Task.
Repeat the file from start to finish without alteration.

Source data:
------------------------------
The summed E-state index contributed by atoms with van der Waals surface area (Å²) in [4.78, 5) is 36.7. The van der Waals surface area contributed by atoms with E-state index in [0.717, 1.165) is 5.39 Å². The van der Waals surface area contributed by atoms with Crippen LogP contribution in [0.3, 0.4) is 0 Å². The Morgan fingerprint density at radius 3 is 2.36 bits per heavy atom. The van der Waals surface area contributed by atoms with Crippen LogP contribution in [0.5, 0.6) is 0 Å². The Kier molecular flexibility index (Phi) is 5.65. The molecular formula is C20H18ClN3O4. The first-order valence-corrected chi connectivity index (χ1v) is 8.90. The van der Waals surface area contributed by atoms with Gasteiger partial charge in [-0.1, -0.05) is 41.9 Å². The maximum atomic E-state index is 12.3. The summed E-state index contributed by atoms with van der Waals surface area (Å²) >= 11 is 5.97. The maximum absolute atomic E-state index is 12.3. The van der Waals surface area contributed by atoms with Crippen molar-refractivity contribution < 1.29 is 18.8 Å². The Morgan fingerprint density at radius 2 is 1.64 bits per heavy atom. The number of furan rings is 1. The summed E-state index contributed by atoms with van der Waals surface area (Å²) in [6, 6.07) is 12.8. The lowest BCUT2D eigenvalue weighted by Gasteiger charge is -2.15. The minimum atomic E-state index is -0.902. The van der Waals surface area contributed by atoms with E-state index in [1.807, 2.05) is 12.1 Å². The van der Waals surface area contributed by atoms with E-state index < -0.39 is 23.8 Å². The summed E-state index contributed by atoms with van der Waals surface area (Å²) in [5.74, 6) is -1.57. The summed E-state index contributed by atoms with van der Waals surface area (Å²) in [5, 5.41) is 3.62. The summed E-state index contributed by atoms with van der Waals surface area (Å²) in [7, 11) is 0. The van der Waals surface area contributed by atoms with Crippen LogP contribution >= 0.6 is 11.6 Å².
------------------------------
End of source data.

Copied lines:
The summed E-state index contributed by atoms with van der Waals surface area (Å²) in [4.78, 5) is 36.7. The van der Waals surface area contributed by atoms with E-state index in [0.717, 1.165) is 5.39 Å². The van der Waals surface area contributed by atoms with Crippen LogP contribution in [0.3, 0.4) is 0 Å². The Morgan fingerprint density at radius 3 is 2.36 bits per heavy atom. The van der Waals surface area contributed by atoms with Crippen LogP contribution in [0.5, 0.6) is 0 Å². The Kier molecular flexibility index (Phi) is 5.65. The molecular formula is C20H18ClN3O4. The first-order valence-corrected chi connectivity index (χ1v) is 8.90. The van der Waals surface area contributed by atoms with Gasteiger partial charge in [-0.1, -0.05) is 41.9 Å². The maximum atomic E-state index is 12.3. The summed E-state index contributed by atoms with van der Waals surface area (Å²) >= 11 is 5.97. The maximum absolute atomic E-state index is 12.3. The van der Waals surface area contributed by atoms with Crippen molar-refractivity contribution < 1.29 is 18.8 Å². The Morgan fingerprint density at radius 2 is 1.64 bits per heavy atom. The number of furan rings is 1. The summed E-state index contributed by atoms with van der Waals surface area (Å²) in [6, 6.07) is 12.8. The lowest BCUT2D eigenvalue weighted by Gasteiger charge is -2.15. The minimum atomic E-state index is -0.902. The van der Waals surface area contributed by atoms with E-state index in [1.807, 2.05) is 12.1 Å². The van der Waals surface area contributed by atoms with E-state index < -0.39 is 23.8 Å². The summed E-state index contributed by atoms with van der Waals surface area (Å²) in [5.74, 6) is -1.57. The summed E-state index contributed by atoms with van der Waals surface area (Å²) in [5, 5.41) is 3.62. The summed E-state index contributed by atoms with van der Waals surface area (Å²) in [7, 11) is 0. The van der Waals surface area contributed by atoms with Crippen LogP contribution >= 0.6 is 11.6 Å².